Walsall v Bradford City: Record will underline City are in safe hands

Bantams' keeper Ben Williams. (Picture: Tony Johnson)
Bantams' keeper Ben Williams. (Picture: Tony Johnson)
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WHEN an untimely mistake by Ben Williams literally handed Fleetwood Town a point in mid-September, the Bradford City goalkeeper looked set for a long spell on the sidelines.

Brad Jones, the former Liverpool goalkeeper, had been signed by manager Phil Parkinson a few weeks earlier and was ready for action after getting up to speed in training.

In the wake of Williams being deceived by an innocuous free-kick that caught the blustery Lancashire wind, the City manager did, indeed, turn to Jones and it was difficult to imagine such a high profile signing being dislodged any time soon.

Less than three weeks later, however, and Williams was back in the side as Jones headed towards the exit after an unconvincing trio of displays.

Since then, 33-year-old Williams has proved nigh on unbeatable to help Bradford into the promotion picture and today could match a club record that has stood for more than a century.

“It was a strange one when Brad came in,” admitted Williams, “as I had not really been in that position before.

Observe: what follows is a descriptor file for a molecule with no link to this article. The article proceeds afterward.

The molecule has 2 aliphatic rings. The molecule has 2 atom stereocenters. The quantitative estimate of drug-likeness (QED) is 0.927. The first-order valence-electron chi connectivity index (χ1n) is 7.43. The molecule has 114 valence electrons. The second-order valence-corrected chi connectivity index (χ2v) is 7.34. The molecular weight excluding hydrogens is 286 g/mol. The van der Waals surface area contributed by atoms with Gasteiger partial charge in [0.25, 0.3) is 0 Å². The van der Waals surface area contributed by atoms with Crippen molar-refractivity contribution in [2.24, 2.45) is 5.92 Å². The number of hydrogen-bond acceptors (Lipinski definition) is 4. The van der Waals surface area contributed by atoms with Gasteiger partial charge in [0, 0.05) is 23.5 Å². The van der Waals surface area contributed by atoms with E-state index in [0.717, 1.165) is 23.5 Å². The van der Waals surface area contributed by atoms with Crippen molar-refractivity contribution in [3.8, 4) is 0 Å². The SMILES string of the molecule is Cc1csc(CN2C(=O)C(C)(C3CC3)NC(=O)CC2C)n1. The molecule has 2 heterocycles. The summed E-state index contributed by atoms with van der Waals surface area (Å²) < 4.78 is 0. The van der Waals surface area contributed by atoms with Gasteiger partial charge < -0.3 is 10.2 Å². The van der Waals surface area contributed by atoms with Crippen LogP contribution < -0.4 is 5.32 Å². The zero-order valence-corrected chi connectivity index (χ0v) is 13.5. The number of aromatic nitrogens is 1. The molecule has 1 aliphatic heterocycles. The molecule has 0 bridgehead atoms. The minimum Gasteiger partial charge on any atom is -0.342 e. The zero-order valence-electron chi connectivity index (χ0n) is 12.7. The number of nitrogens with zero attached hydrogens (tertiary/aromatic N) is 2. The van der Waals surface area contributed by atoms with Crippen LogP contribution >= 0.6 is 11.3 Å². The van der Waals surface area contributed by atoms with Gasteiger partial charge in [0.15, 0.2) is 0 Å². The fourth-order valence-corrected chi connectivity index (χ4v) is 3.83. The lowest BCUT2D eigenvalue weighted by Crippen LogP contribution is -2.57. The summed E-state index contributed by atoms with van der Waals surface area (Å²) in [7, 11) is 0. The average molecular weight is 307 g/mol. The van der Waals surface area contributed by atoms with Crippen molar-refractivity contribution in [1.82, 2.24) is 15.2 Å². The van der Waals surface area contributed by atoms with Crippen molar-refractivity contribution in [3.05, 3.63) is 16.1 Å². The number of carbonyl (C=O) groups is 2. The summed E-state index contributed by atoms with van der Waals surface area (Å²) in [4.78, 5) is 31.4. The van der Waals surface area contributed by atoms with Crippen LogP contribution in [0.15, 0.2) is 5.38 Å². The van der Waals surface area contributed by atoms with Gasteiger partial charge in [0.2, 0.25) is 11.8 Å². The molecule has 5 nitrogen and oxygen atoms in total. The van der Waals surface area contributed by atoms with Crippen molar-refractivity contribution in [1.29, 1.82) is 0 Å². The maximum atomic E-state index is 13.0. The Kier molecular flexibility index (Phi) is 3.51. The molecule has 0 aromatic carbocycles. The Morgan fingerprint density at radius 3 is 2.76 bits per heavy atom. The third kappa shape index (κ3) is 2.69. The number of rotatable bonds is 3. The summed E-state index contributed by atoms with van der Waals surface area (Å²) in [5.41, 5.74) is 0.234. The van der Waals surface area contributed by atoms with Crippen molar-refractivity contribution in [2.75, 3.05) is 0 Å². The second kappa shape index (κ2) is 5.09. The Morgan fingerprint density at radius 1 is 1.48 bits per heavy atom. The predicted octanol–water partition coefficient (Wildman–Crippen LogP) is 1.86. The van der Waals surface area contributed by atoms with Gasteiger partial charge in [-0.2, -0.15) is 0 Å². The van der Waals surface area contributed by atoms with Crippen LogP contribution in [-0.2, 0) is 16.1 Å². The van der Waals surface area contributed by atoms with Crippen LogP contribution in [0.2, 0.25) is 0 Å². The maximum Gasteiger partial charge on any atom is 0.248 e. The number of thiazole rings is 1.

“In my career, I had only ever missed out on games through injury or illness, and never for that long.

“I wasn’t happy to come out of the team, no one ever is. Was I at fault for the Fleetwood goal? Yes. But it is one of those things, a freak occurrence that can happen now and again.

“There was probably a buzz for Brad coming in due to the pedigree he has got and the level he had been involved at.

“It didn’t work out for whatever reason but that doesn’t make me change my outlook. I am a very competitive person anyway.

“Whether in the team or out, you want that jersey. That is what I want to do until the end of the season.”

Williams has kept seven consecutive clean sheets and another today will match a club record set in 1910-11.

He added: “Everyone notices when a goalkeeper makes a mistake. If someone makes a loose pass or a forward drags a shot wide, the thought process is, ‘Unlucky, make up for it next time’.

“But if you make a mistake in goal, nine times out of 10 the ball goes in the net. The finger is pointed at you.

“Goalkeepers in the modern day do get judged on mistakes. It doesn’t matter how good you are, if you make mistakes on a regular basis then you won’t achieve the level you should. You have to limit them and, thankfully, at the moment things are working out.”